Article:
“To committee, or not to committee, that is the question,” say Mario Moussa, Madeline Boyer and Derek Newbery.
Before firing off meeting invites, ask whether your organization needs yet another committee? Do your top employees need to spend more hours in meetings? Do they even have the time to spare?
“At worst, a committee can become the automatic default for decision-making – a collective form of punting the ball down the field when in reality an effective decision could be made through other means. As committees proliferate to review every initiative in the organization, it can get to the point where so many exist that people begin to despair at ever getting a proposal approved.”
Moussa, Boyer and Newberry wrote Committed Teams based on their work with the Executive Development Program at The Wharton School of Business.
They recommend asking three questions before striking a committee:
- Would the decisions made by the committee materially affect the performance and objectives of your organization?
- Is there an existing committee that could make these decisions?
- Do these decisions require diverse opinions and input from across the organization, or can they be made unilaterally?
If the answers are a resounding yes, strike away. But don’t assume that a room full of high achievers will automatically gel into a high performing team.
“Keeping the energy up on committees is rarely easy,” say Moussa, Boyer and Newberry. “How can you keep team members engaged when they are not required to participate and are likely to put their committee role at the bottom of a long list of priorities?”
Start by getting the right people in the room. “While the point of a committee is to bring together diverse opinions for a special issue, make sure everyone who is in the room has a specific point of view or level of expertise that will add to the deliberations.”
More may be merrier but it can also lead to what’s called social loafing. Studies show that less effort gets applied to a task as more people get involved. Six or seven members will get you the diversity you need while ensuring that everyone keeps pulling their weight.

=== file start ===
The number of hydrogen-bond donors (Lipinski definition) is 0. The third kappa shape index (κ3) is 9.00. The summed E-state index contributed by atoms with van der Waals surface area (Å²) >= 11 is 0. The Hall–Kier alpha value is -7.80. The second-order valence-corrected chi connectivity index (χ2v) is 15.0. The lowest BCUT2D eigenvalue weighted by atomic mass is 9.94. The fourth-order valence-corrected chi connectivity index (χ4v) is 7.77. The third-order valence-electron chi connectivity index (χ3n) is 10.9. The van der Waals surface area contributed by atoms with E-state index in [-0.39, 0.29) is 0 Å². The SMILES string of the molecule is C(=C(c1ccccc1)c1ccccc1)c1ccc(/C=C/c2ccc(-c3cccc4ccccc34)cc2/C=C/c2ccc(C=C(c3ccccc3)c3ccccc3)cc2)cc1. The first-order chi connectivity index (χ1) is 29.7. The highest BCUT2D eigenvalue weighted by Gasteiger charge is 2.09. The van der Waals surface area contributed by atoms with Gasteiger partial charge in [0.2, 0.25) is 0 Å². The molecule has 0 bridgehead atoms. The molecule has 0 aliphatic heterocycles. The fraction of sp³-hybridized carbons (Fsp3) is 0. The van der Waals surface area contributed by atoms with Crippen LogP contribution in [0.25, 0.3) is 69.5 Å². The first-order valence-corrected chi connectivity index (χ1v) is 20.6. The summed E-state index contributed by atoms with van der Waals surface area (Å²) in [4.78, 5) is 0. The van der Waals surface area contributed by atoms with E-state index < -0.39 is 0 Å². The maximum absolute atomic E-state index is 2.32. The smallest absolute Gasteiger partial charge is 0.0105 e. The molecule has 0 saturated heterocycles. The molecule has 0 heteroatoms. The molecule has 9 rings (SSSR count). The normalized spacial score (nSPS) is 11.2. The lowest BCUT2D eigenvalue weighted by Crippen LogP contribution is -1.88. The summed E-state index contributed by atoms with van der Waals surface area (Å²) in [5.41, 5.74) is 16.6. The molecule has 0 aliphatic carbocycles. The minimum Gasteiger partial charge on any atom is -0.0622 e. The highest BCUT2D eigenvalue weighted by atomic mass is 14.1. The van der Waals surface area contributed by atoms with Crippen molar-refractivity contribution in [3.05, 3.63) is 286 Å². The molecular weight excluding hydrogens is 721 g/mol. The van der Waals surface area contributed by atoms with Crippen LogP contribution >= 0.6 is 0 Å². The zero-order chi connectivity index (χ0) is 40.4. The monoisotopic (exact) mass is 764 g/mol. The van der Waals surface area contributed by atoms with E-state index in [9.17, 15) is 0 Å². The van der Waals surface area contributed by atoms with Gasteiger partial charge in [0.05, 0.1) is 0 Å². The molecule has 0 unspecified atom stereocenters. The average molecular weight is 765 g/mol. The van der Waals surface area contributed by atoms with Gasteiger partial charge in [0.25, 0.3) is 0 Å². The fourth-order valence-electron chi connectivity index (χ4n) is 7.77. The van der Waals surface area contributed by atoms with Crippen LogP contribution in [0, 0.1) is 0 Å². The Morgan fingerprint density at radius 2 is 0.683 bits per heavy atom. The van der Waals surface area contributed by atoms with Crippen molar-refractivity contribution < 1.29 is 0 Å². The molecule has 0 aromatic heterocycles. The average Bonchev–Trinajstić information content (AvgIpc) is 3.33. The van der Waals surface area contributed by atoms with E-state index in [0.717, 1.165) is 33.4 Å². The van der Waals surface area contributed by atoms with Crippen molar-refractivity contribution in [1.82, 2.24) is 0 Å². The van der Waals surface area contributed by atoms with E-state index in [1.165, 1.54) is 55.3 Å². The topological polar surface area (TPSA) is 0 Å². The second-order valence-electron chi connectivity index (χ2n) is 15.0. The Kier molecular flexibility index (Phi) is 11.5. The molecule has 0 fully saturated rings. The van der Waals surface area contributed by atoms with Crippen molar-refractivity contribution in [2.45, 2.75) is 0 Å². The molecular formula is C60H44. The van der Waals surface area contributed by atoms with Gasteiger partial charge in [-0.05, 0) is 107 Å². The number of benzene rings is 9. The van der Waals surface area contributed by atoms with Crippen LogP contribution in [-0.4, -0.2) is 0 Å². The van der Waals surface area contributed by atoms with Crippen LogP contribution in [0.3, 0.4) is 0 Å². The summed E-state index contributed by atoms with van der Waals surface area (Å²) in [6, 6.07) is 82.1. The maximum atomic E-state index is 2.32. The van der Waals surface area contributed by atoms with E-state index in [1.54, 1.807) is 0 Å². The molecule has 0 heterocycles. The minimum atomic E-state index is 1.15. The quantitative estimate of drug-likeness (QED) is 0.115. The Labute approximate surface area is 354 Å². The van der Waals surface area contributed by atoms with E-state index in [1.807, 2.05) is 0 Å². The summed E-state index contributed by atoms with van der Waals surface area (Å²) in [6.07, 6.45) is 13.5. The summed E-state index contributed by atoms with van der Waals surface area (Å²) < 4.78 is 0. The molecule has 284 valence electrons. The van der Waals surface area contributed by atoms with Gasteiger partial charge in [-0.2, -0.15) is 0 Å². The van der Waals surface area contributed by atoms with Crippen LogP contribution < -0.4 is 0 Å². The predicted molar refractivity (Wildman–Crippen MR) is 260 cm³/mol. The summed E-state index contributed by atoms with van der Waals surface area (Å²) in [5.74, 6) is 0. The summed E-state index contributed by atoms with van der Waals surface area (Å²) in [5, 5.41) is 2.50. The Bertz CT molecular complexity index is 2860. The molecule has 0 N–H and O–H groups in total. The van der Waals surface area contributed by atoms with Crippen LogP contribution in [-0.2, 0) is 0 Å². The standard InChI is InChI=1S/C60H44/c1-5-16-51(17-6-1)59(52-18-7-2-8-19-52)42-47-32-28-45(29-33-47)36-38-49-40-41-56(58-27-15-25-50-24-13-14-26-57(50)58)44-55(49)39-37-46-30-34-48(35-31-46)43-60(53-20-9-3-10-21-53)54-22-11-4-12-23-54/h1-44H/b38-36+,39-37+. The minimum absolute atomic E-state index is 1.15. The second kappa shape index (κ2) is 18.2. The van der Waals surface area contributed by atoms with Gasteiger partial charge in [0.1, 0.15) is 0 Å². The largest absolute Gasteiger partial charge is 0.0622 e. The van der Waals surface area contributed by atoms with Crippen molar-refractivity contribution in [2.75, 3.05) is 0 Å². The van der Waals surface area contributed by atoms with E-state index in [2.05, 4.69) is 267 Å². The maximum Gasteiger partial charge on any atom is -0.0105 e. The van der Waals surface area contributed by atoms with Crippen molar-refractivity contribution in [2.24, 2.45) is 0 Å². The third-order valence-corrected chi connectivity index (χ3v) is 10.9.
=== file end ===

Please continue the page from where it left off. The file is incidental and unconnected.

Recruit team members who are well respected, trusted and connected across your organization. People with high social capital can win trust and lend credibility to the outcome of the committee.
Your committee needs clear answers to two questions before they get to work. What’s it in for me and what’s in it for my organization? Aim for a simple, unified purpose. “To be successful, every team needs strong, collective goals that members can rally around.” You don’t want committee members wondering why they’re there and if they’re making a difference.
Assign roles. Confusion over who does what will inevitably lead to stress, miscommunication and disengagement. “Research consistently finds that teams work harder and better when members have clear, interdependent roles that tap into their skills, expertise and sense of meaning.”
Set expectations with teeth. “We are generally not big fans of wielding the stick of accountability. But on committees you need to set clear expectations for participation and agree upon meaningful consequences for when it falls short.”
And finally, uncouple authority and seniority. “Sometimes it is the junior person who needs to take charge.” The authors also recommend establishing informal roles, including caretakers, coordinators and antagonists who guard against groupthink.
Whether it’s a committee, project team or leadership group, get yourselves organized, schedule regular times to check on your progress and adjust when necessary. And to keep your team committed, define your goals, roles and norms upfront. Know where you’re going, who’s doing what and how you’ll work together.
“Flawed or not, teams show no signs of going away,” say Moussa, Boyer and Newberry. “Being good at teamwork is synonymous with simply being good at work. The complexity of today’s world demands that organizations of all kinds seek out the synergistic potential of teams.”